The Supreme Court has tackled numerous election related issue in the past twenty years, including its take on seminal issues such as the counting of ballots and pre-election campaign funding for individual candidates. The 2000 decision in Bush v. Gore, 531 U.S. 98 (2000), resulted in resolution of the dispute between Bush and Gore concerning the presidential election. In considering issues surrounding a ballot recount for various alleged deficiencies, the Court found that employing different tallying (or re-tallying) standards in different counties, was an inherent violation of the Equal Protection Clause, and that a candidate could not request recounts in a certain county for certain alleged ballot flaws, without addressing the same issue in the same manner throughout the state.

You're lucky! Use promo "samples20"
and get a custom paper on
"Supreme Court and Elections"
with 20% discount!
Order Now

The Court further addressed the issue of pre-election funding of candidates most recently in McCutcheon v. Federal Election Commission, 572 U.S. ___ (2014), which challenged the limits placed on biennial campaign contributions to federal election candidates by an individual (McCutcheon, 2014). This matter further expanded upon earlier decisions on this issue and again demonstrated the Court’s reluctance to impose limitations on aggregate contributions to federal elections as a whole, but upheld the limits placed on individual contributions to individual campaigns. In do so, the result serves to temper any argument that there is impaired access to the political process vis-à-vis influencing candidates, because every individual is on the same playing field with respect to individual campaign contributions. The Court’s ruling overturned existing limitations on aggregated contributions by an individual to federal election campaigns, but maintained the limitations on the amount that an individual could contribute to a single candidate (McCutcheon, 2014).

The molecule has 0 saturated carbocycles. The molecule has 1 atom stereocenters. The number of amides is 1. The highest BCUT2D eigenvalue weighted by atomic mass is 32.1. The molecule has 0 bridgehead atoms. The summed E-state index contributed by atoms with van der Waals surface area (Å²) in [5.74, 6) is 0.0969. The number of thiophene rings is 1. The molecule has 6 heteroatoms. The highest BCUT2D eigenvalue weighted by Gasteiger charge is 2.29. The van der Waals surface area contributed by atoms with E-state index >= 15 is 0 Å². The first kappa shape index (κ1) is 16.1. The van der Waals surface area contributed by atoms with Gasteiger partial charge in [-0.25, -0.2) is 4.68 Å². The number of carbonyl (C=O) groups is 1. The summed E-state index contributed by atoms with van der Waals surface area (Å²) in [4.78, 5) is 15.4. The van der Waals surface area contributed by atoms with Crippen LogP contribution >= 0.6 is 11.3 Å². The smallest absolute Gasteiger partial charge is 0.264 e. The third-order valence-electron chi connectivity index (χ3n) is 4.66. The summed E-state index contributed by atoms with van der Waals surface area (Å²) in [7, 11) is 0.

The Supreme Court also addressed the right to due process with respect to contested election results in Bush v. Gore, in finding that the state court’s ruling requiring a state wide recount violated the Constitution’s Fourteenth Amendment and the rights to equal protection and due process contained therein. In finding the recount was unfair (given the amount of time that it would take), the Court held that individual voters were guaranteed that their voting ballots could not be devalued by “later arbitrary and disparate treatment” (Bush, 2000). After all, the voters had presumably spoken by way of their respective ballot submissions, and it was deemed inherently unfair to subject voters to the possibility that their intent in the election, as expressed by their ballot, might actually be viewed in a different light upon recount. The Court expressed concern with the fact that there was no way to guarantee consistent and constitutionally permissible recounting from county to county (Bush, 2014).

Supreme Court decisions related to campaign finance clearly have an influence upon First Amendment rights. A truly democratic form of government requires both freedom of speech and equal access to the political process. In looking at the Supreme Court cases addressing the campaign finance issue, including those noted herein, one is left with the notion that there is indeed a tension between the two tenets (DeLuca, 2007). The conflict arises insomuch as equality in access to the political system also requires the government to regulate the political speech process (Id), or in other words, the democratic process actually requires government’s need to oversee fair distribution of resources necessary for politically access. Some scholars have even argued that there should be yet another amendment to the Constitution, which guarantees political equality as a fundamental rights, irrespective of economic position, as a symbol of true democratic intent (DeLuca, 2007). Arguably, the Supreme Court decisions noted herein do little in terms of equivocating political equality with a fundamental right or recognizing that political equality does indeed have a compelling state interest.

    References
  • Bush v. Gore, 531 U.S. 88 (2000).
  • Buckley v. Valeo
  • DeLuca, T. (June 2007) “Free Speech, Political Equality, and Campaign Finance Reform: A Paradox for Democracy?” New Political Science, Vol 27. No. 2.
  • McCutcheon v. Federal Election Commission, 572 U.S. ___ (2014),